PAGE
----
THE TIME IS NOW - Back in Spades (Shock)
Given that so much contemporary music is derivative in some way – with ideas, structure, riffs and artistic spirit taking inspiration from artists, genres, eras and social movements of preceding decades – it's hard to identify any band that's genuinely original. So when your a rock band with garage tendencies and from Detroit, you're in a potentially invidious situation. Add to the mix the fact your guitarist just happens to be the offspring of Fred 'Sonic' Smith (from the MC5 and Sonic's Rendezvous Band) and Patti Smith, and your music is always going to be analysed critically.

So with that genealogical introduction, it's hard to be completely objective about the Back in Spades' mini-album, "The Time is Now", finally released on a label. Stephen Palmer's vocals are a mixture of Paul Stanley and Lou Gramm, and probably a more acquired taste than I'm inclined to appreciate. But Jackson Smith's guitar work has a mercurial quality that when unleashed sparks each and every single track. Songs such as Detroit Slums (here we come) and "Five Years Ahead" become a waiting game until Smith discards the inhibitions of structure and conjures some lead magic that would bring a tear to the old man's eye.

Some of the other tracks – notably "Better Than I Was Yesterday" – are closer to the west coast brand of hard rock than the Great Lakes states, and sit uncomfortably against harder tunes like "No Sympathy". And if the band wanted to avoid being lumped in with the Detroit garage scene and its guitarist's parentage, it shouldn't have included a cover of the Sonic's Rendezvous Band's "City Slang". But it did, and geez it's a cracker, clocking in at over 7 minutes of absolute hard rockin' brilliance, reaching a crescendo that Detroit proteges the world over will admire.

Back in Spades are not the best in the business, or even Detroit, but they have what it takes (whatever 'it' is, and wherever 'it' is that they're going, I don't know). With Smith now having left the band, they'll need to find a replacement with very large feet (metaphorically speaking) to fill Jackson's shoes. - Patrick Emery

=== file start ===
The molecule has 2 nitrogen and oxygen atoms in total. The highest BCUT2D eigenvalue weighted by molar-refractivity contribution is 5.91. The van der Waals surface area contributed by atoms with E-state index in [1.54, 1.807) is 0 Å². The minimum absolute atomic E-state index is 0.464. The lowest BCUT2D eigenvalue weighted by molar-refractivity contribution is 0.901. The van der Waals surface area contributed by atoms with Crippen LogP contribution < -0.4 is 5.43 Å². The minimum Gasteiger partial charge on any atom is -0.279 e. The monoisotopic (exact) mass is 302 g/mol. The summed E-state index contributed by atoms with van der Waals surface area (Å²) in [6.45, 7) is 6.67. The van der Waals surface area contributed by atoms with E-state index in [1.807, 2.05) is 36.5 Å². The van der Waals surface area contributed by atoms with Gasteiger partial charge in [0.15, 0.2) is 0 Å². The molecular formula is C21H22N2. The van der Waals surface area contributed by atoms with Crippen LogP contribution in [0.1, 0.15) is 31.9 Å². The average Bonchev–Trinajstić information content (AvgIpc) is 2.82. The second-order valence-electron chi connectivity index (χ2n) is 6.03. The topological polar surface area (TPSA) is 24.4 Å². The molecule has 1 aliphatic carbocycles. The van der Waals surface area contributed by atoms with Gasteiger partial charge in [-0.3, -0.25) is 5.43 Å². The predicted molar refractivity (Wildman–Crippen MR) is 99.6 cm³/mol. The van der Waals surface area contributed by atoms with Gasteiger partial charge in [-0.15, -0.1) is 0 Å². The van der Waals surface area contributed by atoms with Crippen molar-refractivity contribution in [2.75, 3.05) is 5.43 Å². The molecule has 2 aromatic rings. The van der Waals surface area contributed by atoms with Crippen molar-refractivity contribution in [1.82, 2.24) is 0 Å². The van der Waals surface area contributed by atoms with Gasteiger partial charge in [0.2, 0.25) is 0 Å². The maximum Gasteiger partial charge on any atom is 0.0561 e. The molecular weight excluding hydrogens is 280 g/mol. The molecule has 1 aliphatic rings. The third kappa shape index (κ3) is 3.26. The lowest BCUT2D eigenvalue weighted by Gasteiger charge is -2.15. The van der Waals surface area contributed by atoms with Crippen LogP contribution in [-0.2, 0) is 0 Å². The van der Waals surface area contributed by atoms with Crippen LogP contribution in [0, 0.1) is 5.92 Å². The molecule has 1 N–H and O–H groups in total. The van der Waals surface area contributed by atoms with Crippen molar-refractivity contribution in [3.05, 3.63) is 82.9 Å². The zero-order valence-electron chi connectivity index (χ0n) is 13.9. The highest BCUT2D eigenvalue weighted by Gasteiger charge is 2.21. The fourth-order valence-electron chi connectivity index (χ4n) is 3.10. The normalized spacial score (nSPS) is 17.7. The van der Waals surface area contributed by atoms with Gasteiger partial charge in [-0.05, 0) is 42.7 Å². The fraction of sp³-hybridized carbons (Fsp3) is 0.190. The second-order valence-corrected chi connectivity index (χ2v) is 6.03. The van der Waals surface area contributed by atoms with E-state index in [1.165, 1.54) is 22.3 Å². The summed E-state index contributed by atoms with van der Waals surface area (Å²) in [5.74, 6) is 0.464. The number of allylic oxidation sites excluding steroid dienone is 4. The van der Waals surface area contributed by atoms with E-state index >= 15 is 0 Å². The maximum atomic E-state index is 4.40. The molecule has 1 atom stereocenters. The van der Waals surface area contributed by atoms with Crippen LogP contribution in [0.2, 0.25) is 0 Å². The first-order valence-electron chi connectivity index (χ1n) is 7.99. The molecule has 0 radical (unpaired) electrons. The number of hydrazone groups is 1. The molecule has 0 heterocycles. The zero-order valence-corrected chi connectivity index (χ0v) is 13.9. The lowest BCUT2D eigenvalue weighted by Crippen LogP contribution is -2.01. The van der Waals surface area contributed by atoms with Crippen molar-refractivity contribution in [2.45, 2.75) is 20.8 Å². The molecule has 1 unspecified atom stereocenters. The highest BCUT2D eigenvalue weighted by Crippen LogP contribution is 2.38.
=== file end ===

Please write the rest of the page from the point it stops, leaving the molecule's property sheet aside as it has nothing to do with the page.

The time certainly is now for this five-piece from Detroit with this eight-song, mini-album, which is easily one of the brightest debuts in a month of Sundays.

Back in Spades are a four-piece with Stephen Palmer on vocals and guitar, Jackson Smith on guitar, Anthony Rochon on bass and Joe Leone behind the traps. The musical antecedents of all but Leone would be unknown to all but a few outside of their musical backyard - he drummed for ultra-sharp guitar popsters The Fletcher Pratt on their last album.

This stuff is a few leagues removed from The Fletcher Pratt or anything as overtly pop - although a few of the tunes would hold up well on more enlightened radio. It's raging, guitar rock. Not slick or precise, but focused. Nothing’s wasted.

There's a solid majesty about the sound of Back in Spades: Loads of guitars with Palmer and Smith swapping licks with grim intensity, and a big fat bottom end. Both guitarists merit equal time and each complements the other. (How long have these guys been in each other’s pocket?) Palmer's vocals are tunefully ragged and edgy, giving the songs a rusty edge. Plus, the Spades know when not to play. It's called dynamics.

“Baby’s Getting Higher” hammers away and gives Palmer a nice platform to rip into a fiery lead. "Five Years Ahead" borrows a lyric from the better-known song of the similar title. "Better Than I Was Yesterday" catches a ride on a catchy riff and descending melody line. "No Sympathy" is a straight-ahead rocker, while "Cowboys and Indians" eases back the throttle and lets a healthy dose of harmonics bleed through to emerge as the pick of the litter. “Detroit Slums (Here We Come)” must be an ironic title. Its thumping backbeat and rollicking chorus stamp it - again - as something special.

The eight (hidden) track is a formidable cover of “City Slang” (if you have to ask you’re in the wrong place) and it works just fine. Like its original owners, this one closes down Back in Spades sets. I can wear that and - this time around - I can even make out most of the lyrics. Cool...

There are plenty of wraps for this band - from the likes of The Sights to the Paybacks and Scott Morgan, if you check out their tidy but spartan web site. – and the odd bit of local press has been coming their way. But make up your own mind. Copies of the disc are going out via Subterannean in New York.The Barman

PS: Saved this for last: Guitarist Jackson Smith is the son of Fred and Patti Smith - two names that should need no introduction in these parts. Not that you'd know it from the liner notes. And that may very well be deliberate. People should judge Back in Spades on their own considerable merits, not their bloodlines. Let it be so.